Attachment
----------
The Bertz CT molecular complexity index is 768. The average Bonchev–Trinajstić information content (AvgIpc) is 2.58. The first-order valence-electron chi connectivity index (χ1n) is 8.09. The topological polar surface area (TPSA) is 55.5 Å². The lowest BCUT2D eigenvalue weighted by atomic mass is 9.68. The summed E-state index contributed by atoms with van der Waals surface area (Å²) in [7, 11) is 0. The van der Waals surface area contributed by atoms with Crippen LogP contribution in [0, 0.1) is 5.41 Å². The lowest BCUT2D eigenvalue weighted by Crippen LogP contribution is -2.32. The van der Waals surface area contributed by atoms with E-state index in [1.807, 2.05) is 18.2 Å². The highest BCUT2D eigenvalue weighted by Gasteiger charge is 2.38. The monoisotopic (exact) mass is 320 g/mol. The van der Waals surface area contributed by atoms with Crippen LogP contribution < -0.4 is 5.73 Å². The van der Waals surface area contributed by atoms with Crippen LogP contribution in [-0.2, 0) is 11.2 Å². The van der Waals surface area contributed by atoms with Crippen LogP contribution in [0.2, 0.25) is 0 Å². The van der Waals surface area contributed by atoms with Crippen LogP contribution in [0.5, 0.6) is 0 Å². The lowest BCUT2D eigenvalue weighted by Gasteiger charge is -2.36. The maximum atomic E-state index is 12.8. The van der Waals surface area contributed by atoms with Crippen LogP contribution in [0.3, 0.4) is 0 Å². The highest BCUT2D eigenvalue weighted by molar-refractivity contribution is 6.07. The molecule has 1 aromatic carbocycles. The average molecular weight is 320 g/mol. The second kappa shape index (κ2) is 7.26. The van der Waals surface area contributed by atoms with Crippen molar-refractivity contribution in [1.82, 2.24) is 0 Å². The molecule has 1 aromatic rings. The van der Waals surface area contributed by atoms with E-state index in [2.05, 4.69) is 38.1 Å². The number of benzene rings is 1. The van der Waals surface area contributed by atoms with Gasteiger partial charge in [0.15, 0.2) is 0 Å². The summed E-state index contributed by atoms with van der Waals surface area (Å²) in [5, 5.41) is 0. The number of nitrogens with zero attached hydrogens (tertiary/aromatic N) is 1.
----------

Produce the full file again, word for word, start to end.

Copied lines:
The Bertz CT molecular complexity index is 768. The average Bonchev–Trinajstić information content (AvgIpc) is 2.58. The first-order valence-electron chi connectivity index (χ1n) is 8.09. The topological polar surface area (TPSA) is 55.5 Å². The lowest BCUT2D eigenvalue weighted by atomic mass is 9.68. The summed E-state index contributed by atoms with van der Waals surface area (Å²) in [7, 11) is 0. The van der Waals surface area contributed by atoms with Crippen LogP contribution in [0, 0.1) is 5.41 Å². The lowest BCUT2D eigenvalue weighted by Crippen LogP contribution is -2.32. The van der Waals surface area contributed by atoms with E-state index in [1.807, 2.05) is 18.2 Å². The highest BCUT2D eigenvalue weighted by Gasteiger charge is 2.38. The monoisotopic (exact) mass is 320 g/mol. The van der Waals surface area contributed by atoms with Crippen LogP contribution < -0.4 is 5.73 Å². The van der Waals surface area contributed by atoms with Crippen LogP contribution in [-0.2, 0) is 11.2 Å². The van der Waals surface area contributed by atoms with Crippen LogP contribution in [0.2, 0.25) is 0 Å². The van der Waals surface area contributed by atoms with Crippen LogP contribution in [0.5, 0.6) is 0 Å². The lowest BCUT2D eigenvalue weighted by Gasteiger charge is -2.36. The maximum atomic E-state index is 12.8. The van der Waals surface area contributed by atoms with Crippen LogP contribution in [0.3, 0.4) is 0 Å². The highest BCUT2D eigenvalue weighted by molar-refractivity contribution is 6.07. The molecule has 1 aromatic carbocycles. The average molecular weight is 320 g/mol. The second kappa shape index (κ2) is 7.26. The van der Waals surface area contributed by atoms with Crippen molar-refractivity contribution in [1.82, 2.24) is 0 Å². The molecule has 1 aromatic rings. The van der Waals surface area contributed by atoms with E-state index in [2.05, 4.69) is 38.1 Å². The number of benzene rings is 1. The van der Waals surface area contributed by atoms with Gasteiger partial charge in [0.15, 0.2) is 0 Å². The summed E-state index contributed by atoms with van der Waals surface area (Å²) in [5, 5.41) is 0. The number of nitrogens with zero attached hydrogens (tertiary/aromatic N) is 1.